The NERCER confirms the commitment of the Federal Government of Nigeria (FGN) to tackle the inefficiencies in Nigerian power sector, and were issued as part of the FGN’s efforts to improve generation and to provide electricity for the 55 per cent of the population without electricity due to lack of access to the national grid. Furthermore, many of the areas connected to the grid experience very frequent power outages. Embedded generation also allows independent power producers (IPPs) to sell excess power to distribution companies, as well as guarantees cost reflective tariffs. There is immense potential market for power supply to housing estates, industrial estates/clusters, state governments and telecom installations. There is also the option to supply power to eligible customers. No additional distribution lines are required when power generation is connected to a distribution company, no transmission costs are incurred and no fresh distribution licence required.[10]


Notwithstanding its attractive prospects, embedded generation is not without its own limitations, some of which include prohibition from engaging in the distribution, transmission, trading, and systems operation as these are differently regulated as mentioned above which may limit the ability to make profits from generated power as it would depend on other eligible companies purchasing energy from where such an arrangement was made.

Another problem with embedded generation is the management of investments into the industry in the face of pre-existing power sector licensees. With considerable investment in the sector, some of the distribution companies are opposed to the idea of smaller companies competing with them by generating even more energy where they struggle to deliver as much as possible.

An illustration of this issue is the debacle surrounding power generation and supply in Ariaria Market in Abia State where in 2004, Geometric Power Ltd secured a 20-year concession[11] from the Federal Government to supply power exclusively to the Aba Industrial City and its surrounding communities. The Aba Integrated Power Project was constructed, but a dispute arose when the Enugu Distribution Company was sold to Interstate Electrics Ltd which claimed territory of the entire Abia State.[12] Evidently, the argument between distribution companies is that the licence they have received from the Federal Government is territorial, but this position is not supported by existing legislation.

Section 71(6) of the Electric Power Sector Reform Act (EPSRA) 2005 provides that unless explicitly indicated in the licence, the grant of a licence shall not hinder or restrict the grant of a licence to another person for a like purpose and, in the absence of such a specific indication, the licence holder shall not claim any exclusivity; provided that the Commission may allow a licenced activity to be exclusive for all or part of the period of the licence, for a specific purpose, for a geographical area or for some combination of the above.

Essentially, exclusivity is not a right enjoyed by Nigerian distribution companies, except and until the Commission includes such a term in its grant and stipulates the reasons or limits for the exception being made.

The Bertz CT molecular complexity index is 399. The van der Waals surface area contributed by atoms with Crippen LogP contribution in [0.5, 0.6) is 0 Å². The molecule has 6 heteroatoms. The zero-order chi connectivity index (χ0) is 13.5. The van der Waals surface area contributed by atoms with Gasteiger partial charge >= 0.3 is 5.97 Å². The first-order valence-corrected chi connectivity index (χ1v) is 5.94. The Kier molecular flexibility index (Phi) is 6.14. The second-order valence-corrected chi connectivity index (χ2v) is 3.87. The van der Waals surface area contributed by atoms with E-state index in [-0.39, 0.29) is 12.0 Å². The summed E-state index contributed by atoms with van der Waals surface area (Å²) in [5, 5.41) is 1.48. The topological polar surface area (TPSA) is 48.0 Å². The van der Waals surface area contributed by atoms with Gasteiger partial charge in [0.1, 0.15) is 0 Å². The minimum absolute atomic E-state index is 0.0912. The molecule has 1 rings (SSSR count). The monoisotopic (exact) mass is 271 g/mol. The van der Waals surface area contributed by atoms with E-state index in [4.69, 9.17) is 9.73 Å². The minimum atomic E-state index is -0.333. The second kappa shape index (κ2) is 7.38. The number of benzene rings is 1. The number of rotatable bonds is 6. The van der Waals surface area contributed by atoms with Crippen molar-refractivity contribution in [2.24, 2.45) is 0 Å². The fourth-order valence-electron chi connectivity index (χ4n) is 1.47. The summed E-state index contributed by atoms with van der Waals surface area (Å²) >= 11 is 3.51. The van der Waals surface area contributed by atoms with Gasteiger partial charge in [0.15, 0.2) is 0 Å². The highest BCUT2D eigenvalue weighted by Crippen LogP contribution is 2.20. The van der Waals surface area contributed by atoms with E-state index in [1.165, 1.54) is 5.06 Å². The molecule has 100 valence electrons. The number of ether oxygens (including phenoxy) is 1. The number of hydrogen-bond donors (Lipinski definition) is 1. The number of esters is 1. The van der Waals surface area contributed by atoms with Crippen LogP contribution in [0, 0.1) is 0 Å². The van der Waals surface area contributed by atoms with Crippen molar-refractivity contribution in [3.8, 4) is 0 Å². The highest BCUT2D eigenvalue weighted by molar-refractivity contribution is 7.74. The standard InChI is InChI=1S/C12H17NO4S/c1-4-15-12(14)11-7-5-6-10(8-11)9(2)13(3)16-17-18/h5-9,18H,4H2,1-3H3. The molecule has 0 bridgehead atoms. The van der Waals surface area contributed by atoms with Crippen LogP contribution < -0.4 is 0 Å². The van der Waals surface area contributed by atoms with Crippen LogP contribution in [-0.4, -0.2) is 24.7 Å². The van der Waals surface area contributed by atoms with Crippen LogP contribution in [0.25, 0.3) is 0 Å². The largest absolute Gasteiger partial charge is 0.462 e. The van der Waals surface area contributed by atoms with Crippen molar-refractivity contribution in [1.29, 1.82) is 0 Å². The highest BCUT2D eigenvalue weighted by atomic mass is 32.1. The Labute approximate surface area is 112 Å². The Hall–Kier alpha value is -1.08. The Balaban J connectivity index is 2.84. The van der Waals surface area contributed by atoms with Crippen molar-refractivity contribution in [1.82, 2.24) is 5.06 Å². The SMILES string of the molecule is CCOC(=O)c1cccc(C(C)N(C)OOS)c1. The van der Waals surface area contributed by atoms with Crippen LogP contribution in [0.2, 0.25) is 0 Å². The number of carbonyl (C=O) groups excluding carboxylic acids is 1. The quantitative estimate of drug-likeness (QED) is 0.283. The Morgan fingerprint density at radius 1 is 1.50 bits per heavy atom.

Additionally, Section 71(7) EPSRA provides that a licence may contain terms and conditions for the licence to cease to have effect or to be modified or amended by the Commission in such circumstances as may be specified in the licence or as may be determined by the Commission and by Section 63, licence holders are bound to comply with the provisions of the licence, regulations, codes, and other requirements issued by the NERC.


The Nigerian power sector has undergone– and continues to witness – much privatisation of government owned power assets. This is to take advantage of the perceived gains of private sector participation and the efficiency it brings to an industry traditionally fraught with shortages and challenges, characterised by unstable electricity supply and frequent power outages. Sadly however, the situation has not improved significantly despite privatisation. Embedded generation is the subsequent strategy identified by stakeholders for the immediate procurement of electricity to customers. It is hoped this strategy will significantly improve reliability of energy supply; offer efficiency gains for onsite applications by avoiding line losses; promote renewable energy sources, less-polluting forms of fossil energy, and high efficiency technologies; limit capital exposure and risk; prevent unnecessary capital expenditure; avoid major investments in transmission and distribution system upgrades; respond to increasing energy demands and pollutant emission concerns.



[1] Claudius A Awosope, ‘Nigeria electricity industry: issues, challenges and solutions’, Public Lecture Series, 38(3), Covenant University, March 2010, p6, see, accessed 24 March 2021.

[2] A S Sambo, ‘Matching Electricity Supply with Demand in Nigeria’, International Association of Energy Economics Newsletter, 4th Quarter, 2008 p1, see, accessed 24 March 2021.

[3] ‘Challenges facing the Nigerian power sector’, The Economist Intelligence Unit, 26 February 2016, see, accessed 30 March 2021.

[4] Challenges and Interventions Needs in the Nigerian Electricity Supply Industry (NESI), CSEA, see,and%20poorly%20maintained%20transmission%20and, accessed 30 March 2021.

[5] Regulation 36, Nigerian Electricity Regulatory Commission (Embedded Generation) Regulation (NERCER) 2012.

[6] Ofgem factsheet 5 | 27.09.01, page 2, file:///C:/Users/Michael/Documents/IBA%20Power%20Committee/Article%20on%20Electricity%20Embedding/Explanation%20of%20the%20concept%20of%20embedded%20power%20generation%20.pdf

[7] Kayode Oladipo et al 2018 IOP Conf Ser Mater Sci Eng 413 012037.

[8] Regulation 30(1), Nigerian Electricity Regulatory Commission (Embedded Generation) Regulation (NERCER) 2012.

[9] Regulation 30(2) and (4), Nigerian Electricity Regulatory Commission (Embedded Generation) Regulation (NERCER) 2012.

[10] Oladipo, see n 7.

[11] Nigeria Rural electrification Agency, ‘NERC grants 9.5MW electricity generation, distribution licences to Ariaria Market’ 23 June 2018, see, accessed 25 May 2021.

[12] Nextier Power, ‘EEDC, AMESL Battle for Ariaria Market’, Nigeria Electricity Hub, 8 June 2018, see, accessed 25 May 2021.